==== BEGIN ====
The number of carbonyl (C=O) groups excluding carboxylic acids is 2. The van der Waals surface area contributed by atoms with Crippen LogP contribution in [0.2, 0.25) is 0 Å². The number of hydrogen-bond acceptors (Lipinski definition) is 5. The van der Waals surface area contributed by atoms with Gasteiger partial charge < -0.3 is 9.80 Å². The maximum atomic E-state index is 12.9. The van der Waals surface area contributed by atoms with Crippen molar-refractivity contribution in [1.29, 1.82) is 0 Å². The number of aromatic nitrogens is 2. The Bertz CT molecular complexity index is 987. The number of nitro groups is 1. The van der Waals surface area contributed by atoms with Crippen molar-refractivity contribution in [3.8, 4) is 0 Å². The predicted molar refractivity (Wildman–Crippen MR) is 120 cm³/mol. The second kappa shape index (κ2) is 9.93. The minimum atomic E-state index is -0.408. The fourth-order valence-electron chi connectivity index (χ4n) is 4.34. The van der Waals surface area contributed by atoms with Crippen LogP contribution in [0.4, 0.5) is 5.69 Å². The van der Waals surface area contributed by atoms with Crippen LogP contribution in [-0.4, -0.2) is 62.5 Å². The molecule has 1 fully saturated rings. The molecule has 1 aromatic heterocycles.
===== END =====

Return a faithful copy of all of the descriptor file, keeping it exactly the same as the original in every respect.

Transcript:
The number of carbonyl (C=O) groups excluding carboxylic acids is 2. The van der Waals surface area contributed by atoms with Crippen LogP contribution in [0.2, 0.25) is 0 Å². The number of hydrogen-bond acceptors (Lipinski definition) is 5. The van der Waals surface area contributed by atoms with Gasteiger partial charge < -0.3 is 9.80 Å². The maximum atomic E-state index is 12.9. The van der Waals surface area contributed by atoms with Crippen molar-refractivity contribution in [1.29, 1.82) is 0 Å². The number of aromatic nitrogens is 2. The Bertz CT molecular complexity index is 987. The number of nitro groups is 1. The van der Waals surface area contributed by atoms with Crippen molar-refractivity contribution in [3.8, 4) is 0 Å². The predicted molar refractivity (Wildman–Crippen MR) is 120 cm³/mol. The second kappa shape index (κ2) is 9.93. The minimum atomic E-state index is -0.408. The fourth-order valence-electron chi connectivity index (χ4n) is 4.34. The van der Waals surface area contributed by atoms with Crippen LogP contribution in [0.4, 0.5) is 5.69 Å². The van der Waals surface area contributed by atoms with Crippen LogP contribution in [-0.4, -0.2) is 62.5 Å². The molecule has 1 fully saturated rings. The molecule has 1 aromatic heterocycles.